There are no free lunches. Similarly, there are no free invitations. In fact, there are no invitations. Or there are? I’ll explain. The road to ITI 1000 mile race is fairly simple. You send an application to the race like everyone else during the registration period. If the Race Director feels you meet the qualifications, you are sent an invite to accept the spot in the race and confirm your participation. What makes an athlete qualify is both subjective and objective. In order to be considered for 1000 mile race, you must have finished 350 mile ITI race one or more times, comfortably. Even then a spot is not guaranteed if there are more qualified participants than you.
How does one make it to 350 mile race then? To be considered for 350 mile race, you must have significant cold weather outdoor experience and must have finished at least two of the qualifying races listed below. Right now, all the qualifying races are in the North America, i.e., either United States or Canada. So, how can someone living elsewhere qualify? Well, fly to any of the following races, finish and meet the requirements.
The quickest way to earn the qualification, given you already have significant winter experience, is to fly to Alaska, participate in 5-day ITI Winter Camp and then finish Susitna 100, both of them near Anchorage, in a span of 10 days. While this may sound appealing, remember, success in winter races in never guaranteed despite your best of preparations. A lot depends on trail conditions, the weather and decisions you make on the trail. Your world’s best gear is only as good as you, and you are only as good as your overall trail experience. However, one of the pros of this approach is you will get to understand race requirements from the best in the business before you head to Susitna, which may actually work in your favour given you will have some time to still tweak your preparations. I do not endorse this approach, but it is one of the available options to meet qualification requirements in somewhat affordable yet safe way. Also, merely earning a qualification is not enough to get accepted.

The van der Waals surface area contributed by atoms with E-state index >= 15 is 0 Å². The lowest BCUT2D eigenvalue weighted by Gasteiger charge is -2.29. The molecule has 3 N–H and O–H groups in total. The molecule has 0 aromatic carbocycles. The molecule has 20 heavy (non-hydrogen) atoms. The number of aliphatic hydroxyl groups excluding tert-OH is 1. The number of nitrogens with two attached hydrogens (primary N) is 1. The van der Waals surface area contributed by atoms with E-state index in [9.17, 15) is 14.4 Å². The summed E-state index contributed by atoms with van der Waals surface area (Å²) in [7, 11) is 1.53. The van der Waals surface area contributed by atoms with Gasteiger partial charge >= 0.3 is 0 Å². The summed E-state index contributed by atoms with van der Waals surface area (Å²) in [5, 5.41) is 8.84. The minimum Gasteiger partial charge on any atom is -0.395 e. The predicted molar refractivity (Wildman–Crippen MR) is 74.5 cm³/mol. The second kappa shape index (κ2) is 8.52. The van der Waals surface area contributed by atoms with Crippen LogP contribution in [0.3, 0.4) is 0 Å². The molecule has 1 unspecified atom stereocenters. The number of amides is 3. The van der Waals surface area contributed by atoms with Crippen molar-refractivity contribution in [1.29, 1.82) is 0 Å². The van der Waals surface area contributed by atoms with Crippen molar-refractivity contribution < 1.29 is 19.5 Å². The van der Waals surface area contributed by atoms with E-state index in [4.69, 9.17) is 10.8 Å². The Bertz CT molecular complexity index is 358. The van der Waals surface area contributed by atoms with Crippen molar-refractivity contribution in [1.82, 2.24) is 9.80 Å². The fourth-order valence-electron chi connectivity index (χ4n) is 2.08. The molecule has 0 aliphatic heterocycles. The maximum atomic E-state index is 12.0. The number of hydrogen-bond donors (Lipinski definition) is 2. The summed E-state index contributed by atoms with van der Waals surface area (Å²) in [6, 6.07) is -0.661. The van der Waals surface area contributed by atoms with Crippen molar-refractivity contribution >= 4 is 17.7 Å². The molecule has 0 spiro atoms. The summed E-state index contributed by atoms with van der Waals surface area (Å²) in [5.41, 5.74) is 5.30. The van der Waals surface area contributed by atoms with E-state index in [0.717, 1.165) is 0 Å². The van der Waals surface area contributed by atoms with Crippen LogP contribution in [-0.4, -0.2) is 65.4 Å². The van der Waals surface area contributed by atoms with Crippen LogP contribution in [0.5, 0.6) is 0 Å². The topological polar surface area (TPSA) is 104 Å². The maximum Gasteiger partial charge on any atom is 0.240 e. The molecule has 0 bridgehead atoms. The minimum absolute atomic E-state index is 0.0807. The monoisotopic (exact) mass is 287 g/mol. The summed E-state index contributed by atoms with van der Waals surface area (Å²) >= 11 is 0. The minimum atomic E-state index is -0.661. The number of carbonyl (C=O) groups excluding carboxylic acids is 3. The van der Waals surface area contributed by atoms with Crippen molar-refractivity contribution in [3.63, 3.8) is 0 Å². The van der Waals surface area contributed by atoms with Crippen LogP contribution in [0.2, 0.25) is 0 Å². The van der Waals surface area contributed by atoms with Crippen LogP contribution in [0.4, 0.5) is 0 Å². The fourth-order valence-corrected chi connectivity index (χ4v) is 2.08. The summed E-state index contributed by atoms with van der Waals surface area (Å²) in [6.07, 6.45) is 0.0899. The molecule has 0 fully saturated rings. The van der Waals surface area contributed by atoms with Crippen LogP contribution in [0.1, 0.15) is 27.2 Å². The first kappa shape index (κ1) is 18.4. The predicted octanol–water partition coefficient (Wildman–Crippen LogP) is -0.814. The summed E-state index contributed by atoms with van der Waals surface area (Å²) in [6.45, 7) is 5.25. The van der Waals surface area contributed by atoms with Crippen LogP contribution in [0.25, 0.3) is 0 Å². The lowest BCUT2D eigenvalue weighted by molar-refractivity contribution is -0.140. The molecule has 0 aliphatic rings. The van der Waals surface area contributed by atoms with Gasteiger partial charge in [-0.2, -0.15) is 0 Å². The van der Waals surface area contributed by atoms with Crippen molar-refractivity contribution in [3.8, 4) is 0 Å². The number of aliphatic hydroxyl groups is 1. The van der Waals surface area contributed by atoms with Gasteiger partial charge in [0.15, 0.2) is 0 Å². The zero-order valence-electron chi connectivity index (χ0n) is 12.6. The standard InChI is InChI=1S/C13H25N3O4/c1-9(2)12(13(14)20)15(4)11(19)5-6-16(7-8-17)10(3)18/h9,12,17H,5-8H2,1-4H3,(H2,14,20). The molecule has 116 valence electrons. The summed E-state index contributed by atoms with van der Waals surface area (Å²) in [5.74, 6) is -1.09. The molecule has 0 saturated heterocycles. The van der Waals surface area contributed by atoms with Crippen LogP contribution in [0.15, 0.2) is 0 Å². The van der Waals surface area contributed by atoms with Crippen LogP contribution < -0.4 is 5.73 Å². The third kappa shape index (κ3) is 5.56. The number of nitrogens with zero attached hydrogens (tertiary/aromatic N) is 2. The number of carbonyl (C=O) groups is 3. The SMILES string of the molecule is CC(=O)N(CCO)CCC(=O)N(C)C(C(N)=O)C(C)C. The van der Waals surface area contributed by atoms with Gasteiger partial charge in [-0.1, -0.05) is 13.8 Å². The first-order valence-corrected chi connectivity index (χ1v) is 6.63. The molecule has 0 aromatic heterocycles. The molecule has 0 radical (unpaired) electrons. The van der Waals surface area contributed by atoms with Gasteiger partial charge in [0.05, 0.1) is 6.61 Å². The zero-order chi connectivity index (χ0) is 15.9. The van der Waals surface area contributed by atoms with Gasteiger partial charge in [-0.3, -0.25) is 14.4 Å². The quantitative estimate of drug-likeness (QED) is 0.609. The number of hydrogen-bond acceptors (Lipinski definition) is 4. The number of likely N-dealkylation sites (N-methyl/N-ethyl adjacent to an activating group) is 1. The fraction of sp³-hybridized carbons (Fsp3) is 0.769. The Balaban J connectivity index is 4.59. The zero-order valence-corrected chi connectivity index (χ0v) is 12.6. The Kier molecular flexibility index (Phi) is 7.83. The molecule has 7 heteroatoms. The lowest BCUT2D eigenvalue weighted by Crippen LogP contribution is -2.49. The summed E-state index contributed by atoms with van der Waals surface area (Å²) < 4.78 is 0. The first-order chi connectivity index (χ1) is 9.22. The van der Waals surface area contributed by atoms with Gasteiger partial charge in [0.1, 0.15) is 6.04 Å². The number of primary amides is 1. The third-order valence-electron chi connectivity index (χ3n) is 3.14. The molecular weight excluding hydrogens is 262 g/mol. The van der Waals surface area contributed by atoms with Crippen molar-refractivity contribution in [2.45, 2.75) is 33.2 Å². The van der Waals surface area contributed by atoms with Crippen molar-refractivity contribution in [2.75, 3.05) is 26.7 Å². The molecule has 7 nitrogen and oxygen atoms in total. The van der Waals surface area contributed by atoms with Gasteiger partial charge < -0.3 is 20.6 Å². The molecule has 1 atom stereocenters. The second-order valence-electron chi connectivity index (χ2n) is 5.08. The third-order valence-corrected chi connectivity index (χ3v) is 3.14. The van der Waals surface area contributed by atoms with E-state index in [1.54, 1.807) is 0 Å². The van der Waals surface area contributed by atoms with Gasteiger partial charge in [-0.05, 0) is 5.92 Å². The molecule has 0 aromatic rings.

If you are actually interested, read Iditarod Trail Invitational’s website thoroughly, read the race reports of past participants, watch 1000 miles to Nome documentary. Nothing else can beat the actual experience, so spend time outdoors in winter on your own, and run the winter races.
- Stuart Banks
- Sean Brown
- Brian Burns
- Derek Bynagle
- Joe Davis
- Dean Denter
- Carla Gabrielson
- Jeff Goldstein
- Austin Hansen
- Daniel Héon
- Carole Holley
- Sarah Hurkett
- Todd Robertson
- Eric Thomason
- Sonja Tinucci
- Herman Watson
- Shaun Barnes
- Thierry Corbarieu
- Jason Davis
- Keith Eckert
- Beat Jegerlehner
- Eric Johnson
- Donald Kane
- Takao Kitada
- Shawn McTaggert
- Magdalena Paschke
- Klaus Schweinberger
- Robert Youngren
Iditarod Trail Invitational - Foot Records
What about my dream?
I dreamt of racing that trail one day. When I was little, I didn’t how? But, now, I know the path. When I moved to Canada a few years ago, I ran Beast of Burden 100 and Actif Epica 120 to test my baseline, earn some experience, maybe make my share of mistakes and learn from them. Then in 2019, I took the first step and ran Tuscobia Winter Ultra 160 miler, one of the qualifiers for ITI. However, I fell short. Really short. I couldn’t continue beyond 45 miles as my body gave up. Why? I didn’t know then why I stopped, so I never wrote a race report. Years later, now I do and I’m making the amends. As a second step, I did want to run Rovaniemi this year to test those mends, but the race was cancelled and now ceases to exist.
So, I’m far behind where I should have been in this chase of lifelong dream, however, I also know there is only one life. I am taking it easy, one step at a time, making fresh efforts so I can be ready when it’s time to be the best version of me.